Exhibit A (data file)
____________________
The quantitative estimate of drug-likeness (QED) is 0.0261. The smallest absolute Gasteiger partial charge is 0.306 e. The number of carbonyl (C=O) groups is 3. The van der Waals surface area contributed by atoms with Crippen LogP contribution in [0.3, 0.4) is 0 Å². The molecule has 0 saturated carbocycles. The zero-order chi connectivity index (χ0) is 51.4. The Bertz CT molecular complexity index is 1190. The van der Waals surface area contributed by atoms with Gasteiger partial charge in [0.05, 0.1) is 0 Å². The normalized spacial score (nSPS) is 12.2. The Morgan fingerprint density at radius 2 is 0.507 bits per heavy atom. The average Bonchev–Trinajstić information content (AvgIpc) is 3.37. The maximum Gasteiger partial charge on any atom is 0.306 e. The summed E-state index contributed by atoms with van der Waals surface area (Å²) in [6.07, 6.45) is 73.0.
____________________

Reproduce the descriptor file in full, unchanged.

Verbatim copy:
The quantitative estimate of drug-likeness (QED) is 0.0261. The smallest absolute Gasteiger partial charge is 0.306 e. The number of carbonyl (C=O) groups is 3. The van der Waals surface area contributed by atoms with Crippen LogP contribution in [0.3, 0.4) is 0 Å². The molecule has 0 saturated carbocycles. The zero-order chi connectivity index (χ0) is 51.4. The Bertz CT molecular complexity index is 1190. The van der Waals surface area contributed by atoms with Gasteiger partial charge in [0.05, 0.1) is 0 Å². The normalized spacial score (nSPS) is 12.2. The Morgan fingerprint density at radius 2 is 0.507 bits per heavy atom. The average Bonchev–Trinajstić information content (AvgIpc) is 3.37. The maximum Gasteiger partial charge on any atom is 0.306 e. The summed E-state index contributed by atoms with van der Waals surface area (Å²) in [6.07, 6.45) is 73.0.